Although Zlatko is known for his performances (his k9 compassion series leading the show), I hereby present two photographs from a series intended to dignify his fellow colleagues and artists who never aimed to be apart of the mainstream, to become a brand, to sell their art. Some of us borderline the idea of being marginal and/or being apart of the market. Apart from each one considerations, I do believe ethics and the strength of the work are above all. I publish these photographs not to applaud this so called marginal artists but to speak of the idea that not all of us need to be published, loved or appreciate to feel that work is successful or accomplished its purposes. It depends on why you do what you do and whether or not the reasons to be apart of the market are purely capitalist ones.

More of Zlatko’s work here

in collaboration with photographer Mario Kučera

┐ Alice Miceli └

© Alice Miceli, from the Chernobyl Project – The Invisible Stain, 2007-10

© Alice Miceli, from the Chernobyl Project – The Invisible Stain, 2007-10

“The project’s ambition is to create a radiographic series of images of the Chernobyl Exclusion Zone depicting the most affected regions located on the Belarusian side of the border. These stunning images are imprinted by the invisible radiation that has contaminated the area since the disaster on 26 April 1986.


Requiring the creation of specific technologies, including the development of auto-radiographic techniques and led-pinhole cameras, The Invisible Stain uses new processes in the field of photography to uncover haunting images of an abandoned place filled by an invisible matter and exposed only through Miceli’s documentation, enabling her to produce mimetic, life-size negative images of Chernobyl’s past.”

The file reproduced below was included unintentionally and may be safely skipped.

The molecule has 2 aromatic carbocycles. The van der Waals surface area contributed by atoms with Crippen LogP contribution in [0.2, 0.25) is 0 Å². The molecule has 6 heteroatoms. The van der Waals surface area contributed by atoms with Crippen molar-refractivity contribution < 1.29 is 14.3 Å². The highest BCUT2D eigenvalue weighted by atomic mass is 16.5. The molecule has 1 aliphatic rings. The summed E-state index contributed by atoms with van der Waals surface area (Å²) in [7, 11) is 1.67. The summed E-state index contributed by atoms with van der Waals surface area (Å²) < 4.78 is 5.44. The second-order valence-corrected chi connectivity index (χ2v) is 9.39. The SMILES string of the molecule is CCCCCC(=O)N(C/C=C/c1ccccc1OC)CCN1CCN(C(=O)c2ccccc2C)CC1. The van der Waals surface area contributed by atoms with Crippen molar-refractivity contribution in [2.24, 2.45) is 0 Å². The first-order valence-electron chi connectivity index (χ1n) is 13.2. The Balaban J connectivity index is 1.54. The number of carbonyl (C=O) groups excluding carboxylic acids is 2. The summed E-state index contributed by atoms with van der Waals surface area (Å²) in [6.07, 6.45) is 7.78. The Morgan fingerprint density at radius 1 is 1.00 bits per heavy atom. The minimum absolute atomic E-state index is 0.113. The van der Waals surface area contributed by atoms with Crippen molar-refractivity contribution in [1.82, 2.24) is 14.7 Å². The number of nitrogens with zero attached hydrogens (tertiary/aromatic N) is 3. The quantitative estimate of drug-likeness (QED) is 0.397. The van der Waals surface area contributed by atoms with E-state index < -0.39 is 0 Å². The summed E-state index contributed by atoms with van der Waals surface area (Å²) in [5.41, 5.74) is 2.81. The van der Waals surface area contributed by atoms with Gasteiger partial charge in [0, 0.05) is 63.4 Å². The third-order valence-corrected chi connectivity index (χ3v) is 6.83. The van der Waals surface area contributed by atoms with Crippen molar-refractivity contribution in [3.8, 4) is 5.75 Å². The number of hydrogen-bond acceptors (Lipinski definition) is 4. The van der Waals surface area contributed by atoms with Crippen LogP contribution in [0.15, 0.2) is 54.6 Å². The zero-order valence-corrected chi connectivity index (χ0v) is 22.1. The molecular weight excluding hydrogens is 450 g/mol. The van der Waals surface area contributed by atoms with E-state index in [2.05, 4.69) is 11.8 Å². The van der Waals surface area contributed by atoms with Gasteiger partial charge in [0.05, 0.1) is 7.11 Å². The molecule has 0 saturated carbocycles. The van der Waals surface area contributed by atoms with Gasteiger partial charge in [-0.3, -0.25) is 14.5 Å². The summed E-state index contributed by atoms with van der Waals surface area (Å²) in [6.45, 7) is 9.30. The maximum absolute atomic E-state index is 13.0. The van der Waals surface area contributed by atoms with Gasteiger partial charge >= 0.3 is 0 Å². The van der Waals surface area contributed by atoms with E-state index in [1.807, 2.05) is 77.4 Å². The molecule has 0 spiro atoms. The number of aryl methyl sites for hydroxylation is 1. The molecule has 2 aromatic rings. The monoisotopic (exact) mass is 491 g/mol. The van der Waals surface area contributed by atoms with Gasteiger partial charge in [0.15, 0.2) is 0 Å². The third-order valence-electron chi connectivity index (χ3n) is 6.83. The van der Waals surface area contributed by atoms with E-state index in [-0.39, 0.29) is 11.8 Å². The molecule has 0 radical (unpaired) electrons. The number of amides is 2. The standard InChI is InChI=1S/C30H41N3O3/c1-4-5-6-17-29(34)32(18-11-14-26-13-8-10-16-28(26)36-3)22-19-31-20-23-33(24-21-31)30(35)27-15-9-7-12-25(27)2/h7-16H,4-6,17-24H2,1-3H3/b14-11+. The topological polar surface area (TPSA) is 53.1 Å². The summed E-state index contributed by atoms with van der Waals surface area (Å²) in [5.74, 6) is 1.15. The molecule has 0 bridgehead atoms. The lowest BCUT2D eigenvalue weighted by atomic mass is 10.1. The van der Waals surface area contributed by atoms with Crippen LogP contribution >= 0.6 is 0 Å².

source: transmediale

More of Alice’s work here

║ Rodrigo Braga ║

© Rodrigo Braga, Communion 1, from the series Communion, 2006

© Rodrigo Braga, Communion 3, from the series Communion, 2006


“From diverse works in such way made, result hybrid images, where distinct components become close to each other without never have being fully integrated in something unique. Images where the discomfort of the body in the world is not attenuated in no instant, being, in contrast, emphasized. In more recent works, however, the decisive proximity between culture and nature stops to be the obvious reference of Rodrigo Braga’s photographies to become an implicit question that motivates the work of the artist. In it, there is not anymore the ostensive presence of his body, but only the presentation of scenes that suggest – because of the tense silence that marks the suppression of forms of animal life – the immeasurable pressure to which the contemporary being, in its pretension of unicity and sovereignty, is submitted the entire time.
Moacir dos Anjos

To see more of Rodrigo’s work click here